Research News

The World's Smallest Whistle-Blowers: Microbes

Microbes warn of ecological damage

Long before the people, plants or animals of a community detect brewing ecological threats--such as increasing pollution or harmful algae blooms--one type of resident invariably warns of impending problems: microbes, the simplest but most sensitive members of every community.

If microbes are so sensitive, why haven't they been incorporated into early warning systems that could, for example, tip off aquaculture managers to the presence of disease-causing organisms before their investments go belly up or flag marine environments that are stressed by climate change? Because warnings from microbes come not as megaphoned evacuation shouts but as subtle but telltale adjustments in the growth rates, sizes and compositions of microbial communities. The types of technology that would enable scientists to track such responses in such tiny organisms has traditionally not been available.

But a recent study, led by Elizabeth Dinsdale, Rob Edwards and Forest Rohwer of San Diego State University and published in Nature, provides data that will significantly advance efforts to identify and interpret microbial warnings of ecological changes. These data inventory all of the functions that microbes are genetically programmed to conduct in many types of ecosystems, ranging from coral reefs to deep mines.

Although it has long been known that microbes play important and unique roles in every type of ecosystem, "this study represents the first definitive inventory of microbial functions across so many different ecosystems," said Edwards.

According to the study, each type of ecosystem has its own microbial DNA profile that is as unique as a signature or a fingerprint. The uniqueness of each ecosystem's profile reflects the fact that in order to stay healthy, each ecosystem needs a particular suite of microbes that perform specific jobs. For example, a coral reef needs certain microbes to fight diseases common to tropical marine environments. These microbes are different from those needed by a lake to fight diseases common to fresh water environments.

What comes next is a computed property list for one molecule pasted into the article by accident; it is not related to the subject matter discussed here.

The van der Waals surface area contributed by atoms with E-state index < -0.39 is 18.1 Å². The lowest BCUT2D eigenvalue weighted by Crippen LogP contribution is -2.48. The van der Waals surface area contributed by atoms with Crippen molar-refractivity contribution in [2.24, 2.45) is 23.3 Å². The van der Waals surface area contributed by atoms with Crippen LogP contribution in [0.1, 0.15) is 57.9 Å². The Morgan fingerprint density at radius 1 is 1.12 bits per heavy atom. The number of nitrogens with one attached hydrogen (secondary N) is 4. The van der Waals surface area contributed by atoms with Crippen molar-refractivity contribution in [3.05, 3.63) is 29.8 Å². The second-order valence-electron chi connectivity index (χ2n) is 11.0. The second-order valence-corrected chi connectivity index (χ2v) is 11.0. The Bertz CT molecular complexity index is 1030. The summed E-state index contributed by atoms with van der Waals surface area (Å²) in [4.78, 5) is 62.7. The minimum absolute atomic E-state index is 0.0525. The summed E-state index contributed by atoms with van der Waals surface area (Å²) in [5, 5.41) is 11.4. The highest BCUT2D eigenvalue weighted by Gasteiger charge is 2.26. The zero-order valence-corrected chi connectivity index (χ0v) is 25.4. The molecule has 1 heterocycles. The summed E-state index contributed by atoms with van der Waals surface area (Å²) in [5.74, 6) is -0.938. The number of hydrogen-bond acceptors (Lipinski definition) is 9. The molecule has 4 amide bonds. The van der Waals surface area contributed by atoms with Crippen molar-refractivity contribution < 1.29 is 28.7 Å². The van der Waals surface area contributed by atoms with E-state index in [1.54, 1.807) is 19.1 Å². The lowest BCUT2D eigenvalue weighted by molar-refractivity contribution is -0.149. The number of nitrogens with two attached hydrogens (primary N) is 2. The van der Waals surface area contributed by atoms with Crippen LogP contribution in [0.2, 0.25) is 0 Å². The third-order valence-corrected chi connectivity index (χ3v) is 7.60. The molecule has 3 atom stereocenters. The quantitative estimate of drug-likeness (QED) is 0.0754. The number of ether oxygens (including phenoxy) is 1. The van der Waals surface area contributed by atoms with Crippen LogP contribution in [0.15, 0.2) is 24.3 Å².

Without its unique, beneficial microbes, an ecosystem can be overrun by harmful microbes and therefore decline. For example, catalogues developed by the researchers of the microbial DNA of a dying coral reef in the Pacific Ocean and a contaminated fresh water pond in San Diego differed significantly from those of their healthy counterparts. The study thereby showed that microbes of stressed ecosystems change in measureable and predictable ways.

The microbial DNA of ecosystems had not previously been characterized because more than 99 percent of microbes cannot be grown and studied in laboratories. But rather than conducting laboratory studies of individual strains of microbes, the researchers developed their microbial DNA inventories by applying the new science of metagenomics--which is used to analyze the DNA composition of microbial communities en masse.

The development of metagenomics enables scientists to quickly assess microbial responses, Rohwer said. In addition, because metagenomic studies are used to sample microbial communities in their natural habitats, "they get about as far away from a Petri dish as you can get," added Dinsdale.

Scientists look forward to eventually incorporating microbial monitoring into large scale environmental sensing networks. But before they can do so, additional insights into microbial signaling are needed and new technology supporting real time monitoring of various environments must be developed.